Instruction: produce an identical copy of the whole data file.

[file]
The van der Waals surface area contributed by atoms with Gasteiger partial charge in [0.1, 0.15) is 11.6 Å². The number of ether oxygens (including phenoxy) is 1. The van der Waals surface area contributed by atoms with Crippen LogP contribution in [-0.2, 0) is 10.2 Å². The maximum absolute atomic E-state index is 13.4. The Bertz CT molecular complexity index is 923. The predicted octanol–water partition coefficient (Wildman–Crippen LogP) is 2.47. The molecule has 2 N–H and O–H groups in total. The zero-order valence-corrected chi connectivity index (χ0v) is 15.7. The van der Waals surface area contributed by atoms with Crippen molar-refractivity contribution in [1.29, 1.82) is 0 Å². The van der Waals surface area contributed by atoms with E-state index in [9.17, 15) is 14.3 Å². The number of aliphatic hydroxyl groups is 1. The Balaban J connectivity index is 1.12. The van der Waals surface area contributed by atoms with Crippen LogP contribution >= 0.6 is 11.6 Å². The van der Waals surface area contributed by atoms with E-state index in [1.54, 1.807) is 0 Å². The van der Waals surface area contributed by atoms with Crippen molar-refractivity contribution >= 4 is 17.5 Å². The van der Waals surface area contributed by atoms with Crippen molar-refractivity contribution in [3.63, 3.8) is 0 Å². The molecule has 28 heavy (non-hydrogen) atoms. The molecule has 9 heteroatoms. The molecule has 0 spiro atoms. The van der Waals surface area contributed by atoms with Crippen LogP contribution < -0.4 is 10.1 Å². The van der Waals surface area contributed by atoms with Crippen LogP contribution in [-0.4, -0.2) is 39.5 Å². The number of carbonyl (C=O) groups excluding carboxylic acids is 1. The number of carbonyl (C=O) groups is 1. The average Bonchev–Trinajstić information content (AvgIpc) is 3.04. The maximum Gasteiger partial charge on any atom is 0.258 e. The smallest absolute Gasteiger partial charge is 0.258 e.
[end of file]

The van der Waals surface area contributed by atoms with Gasteiger partial charge in [0.1, 0.15) is 11.6 Å². The number of ether oxygens (including phenoxy) is 1. The van der Waals surface area contributed by atoms with Crippen LogP contribution in [-0.2, 0) is 10.2 Å². The maximum absolute atomic E-state index is 13.4. The Bertz CT molecular complexity index is 923. The predicted octanol–water partition coefficient (Wildman–Crippen LogP) is 2.47. The molecule has 2 N–H and O–H groups in total. The zero-order valence-corrected chi connectivity index (χ0v) is 15.7. The van der Waals surface area contributed by atoms with Crippen molar-refractivity contribution in [1.29, 1.82) is 0 Å². The van der Waals surface area contributed by atoms with E-state index in [9.17, 15) is 14.3 Å². The number of aliphatic hydroxyl groups is 1. The Balaban J connectivity index is 1.12. The van der Waals surface area contributed by atoms with Crippen LogP contribution >= 0.6 is 11.6 Å². The van der Waals surface area contributed by atoms with E-state index in [1.54, 1.807) is 0 Å². The van der Waals surface area contributed by atoms with Crippen molar-refractivity contribution >= 4 is 17.5 Å². The van der Waals surface area contributed by atoms with Crippen molar-refractivity contribution in [3.63, 3.8) is 0 Å². The molecule has 28 heavy (non-hydrogen) atoms. The molecule has 9 heteroatoms. The molecule has 0 spiro atoms. The van der Waals surface area contributed by atoms with Crippen LogP contribution < -0.4 is 10.1 Å². The van der Waals surface area contributed by atoms with Crippen LogP contribution in [-0.4, -0.2) is 39.5 Å². The number of carbonyl (C=O) groups excluding carboxylic acids is 1. The number of carbonyl (C=O) groups is 1. The average Bonchev–Trinajstić information content (AvgIpc) is 3.04. The maximum Gasteiger partial charge on any atom is 0.258 e. The smallest absolute Gasteiger partial charge is 0.258 e.